17 March 2015 at 5.05pm | 11 Comments
When Giacomo Puccini saw David Belasco’s play Madame Butterfly in London in 1900, he fell in love with the production. Belasco was a true man of the theatre, known for his spectacular stage effects. Madame Butterfly featured the heroine’s magnificent ‘all-night’ vigil for her husband Pinkerton. Butterfly sat on stage in silence for 14 minutes, while subtle shifts of light illustrated the passage from dusk to dawn – the first time, Belasco claimed, that electricity had been used for a poetic purpose. Puccini knew he would need to come up with music that was equally poetic for his operatic vigil.
He certainly succeeded. The ‘Humming Chorus’ has become one of the most famous of opera excerpts. It is often played over loudspeakers in Glover Garden, Nagasaki, where young lovers come (perhaps unwisely) to be photographed at a shrine dedicated to Butterfly. It’s also had some surprising reincarnations in film: in Heavenly Creatures (1994) it’s heard as two adolescent girls plan the murder that they hope will free them to love each other; and in M. Butterfly, partly inspired by Puccini’s opera, a French diplomat listens to the ‘Humming Chorus’ as he yearns for his (male) Chinese lover.
What makes this three-minute chorus so enchanting? There’s its musical beauty, but also its sense of calm, such a contrast to the passion of Act II. Cio-Cio-San (Butterfly) has been badly frightened by the US Consul Sharpless’s hints that Pinkerton has abandoned her: she would rather die than lose her husband’s love. So, when she spies Pinkerton’s ship in the harbour, she becomes manically excited and strews flowers round the house. She orders her maid Suzuki to dress her in her wedding gown, and declares that they and her child will make three small holes in their shoji (Japanese screen) and watch for Pinkerton. The rich musical textures become increasingly delicate as Cio-Cio-San, to tender melodic fragments in the strings and woodwind, takes up her place at the screen. Three pizzicato (plucked) notes on the cellos open the ‘Humming Chorus’, loosely based on a fragment from Sharpless’s attempt to read Pinkerton’s letter to Cio-Cio-San in Act II.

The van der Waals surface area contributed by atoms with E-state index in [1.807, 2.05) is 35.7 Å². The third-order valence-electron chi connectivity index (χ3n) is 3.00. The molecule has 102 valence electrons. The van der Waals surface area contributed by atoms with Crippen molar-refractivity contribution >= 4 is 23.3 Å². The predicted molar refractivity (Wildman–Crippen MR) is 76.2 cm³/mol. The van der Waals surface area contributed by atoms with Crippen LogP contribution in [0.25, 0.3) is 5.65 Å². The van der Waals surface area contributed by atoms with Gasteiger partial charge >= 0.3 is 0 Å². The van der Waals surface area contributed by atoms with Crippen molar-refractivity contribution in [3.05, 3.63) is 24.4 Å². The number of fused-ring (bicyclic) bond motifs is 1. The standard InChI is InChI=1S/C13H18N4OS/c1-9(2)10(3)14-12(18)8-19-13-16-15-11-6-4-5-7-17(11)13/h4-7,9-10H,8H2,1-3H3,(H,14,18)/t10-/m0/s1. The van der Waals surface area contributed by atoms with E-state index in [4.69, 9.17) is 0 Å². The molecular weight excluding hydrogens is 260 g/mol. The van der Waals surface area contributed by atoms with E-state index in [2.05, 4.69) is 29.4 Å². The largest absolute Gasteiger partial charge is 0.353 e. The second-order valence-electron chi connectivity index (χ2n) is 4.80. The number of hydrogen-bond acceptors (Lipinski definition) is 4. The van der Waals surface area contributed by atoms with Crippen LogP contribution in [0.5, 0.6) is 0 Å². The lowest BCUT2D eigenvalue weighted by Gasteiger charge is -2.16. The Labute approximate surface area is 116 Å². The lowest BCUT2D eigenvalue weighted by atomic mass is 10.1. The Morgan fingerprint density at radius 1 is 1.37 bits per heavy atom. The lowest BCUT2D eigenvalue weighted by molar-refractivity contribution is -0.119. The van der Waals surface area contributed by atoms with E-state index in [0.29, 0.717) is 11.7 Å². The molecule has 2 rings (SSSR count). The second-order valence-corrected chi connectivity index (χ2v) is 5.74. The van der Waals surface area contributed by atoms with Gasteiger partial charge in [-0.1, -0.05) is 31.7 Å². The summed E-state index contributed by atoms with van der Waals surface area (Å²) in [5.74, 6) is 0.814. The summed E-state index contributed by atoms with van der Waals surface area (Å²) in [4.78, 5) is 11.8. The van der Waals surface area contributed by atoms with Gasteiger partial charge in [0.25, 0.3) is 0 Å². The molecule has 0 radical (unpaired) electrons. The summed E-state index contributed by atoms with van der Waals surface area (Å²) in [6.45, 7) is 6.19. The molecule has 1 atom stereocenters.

The unusual scoring of the chorus creates a striking contrast with its surroundings. Staccato flutes and muted, pianissimo pizzicato strings accompany the chorus of sopranos and tenors as they hum a long, arching melody in octaves. This melody, a rare example of an operatic vocalise (wordless song), is doubled by solo viola d’amore – an archaic instrument with a distinct sound, used only this once in the opera. Puccini creates a sense of repose by ensuring the vocal lines never move at the same time as the accompanying instrumentalists. The melody and its repetitive, lulling accompaniment are as simple as a lullaby. Precise stage directions state when moonlight illuminates the room, and when the baby and Suzuki fall asleep.
Later on, the textures briefly grow richer; the melody becomes wider ranging and the harmonies more adventurous. But after only a few phrases the opening hushed mood returns. The singers return to their initial vocalise, but in a fragmented form, as if they are growing drowsy. Then, to shimmering chords in the clarinets, horns and viola, and gentle figures in the harp, the vocal parts slow, rising gently to a pianissimo high B flat (not easy to hum!). The chorus ends in an ethereal B flat major chord.
The ‘Humming Chorus’ is a rare episode of calm in Cio-Cio-San’s tragic tale. The delicate, peaceful mood of these 50 bars makes the drama of Act III – when Cio-Cio-San’s illusions are destroyed forever – all the more poignant.
The production is a co-production with Gran Teatre del Liceu, Barcelona. It is sponsored by Coutts, with generous philanthropic support from Mr and Mrs Christopher W.T. Johnston and The Royal Opera House Endowment Fund.
Madama Butterfly runs 20 March–25 April 2017. Tickets will be available soon.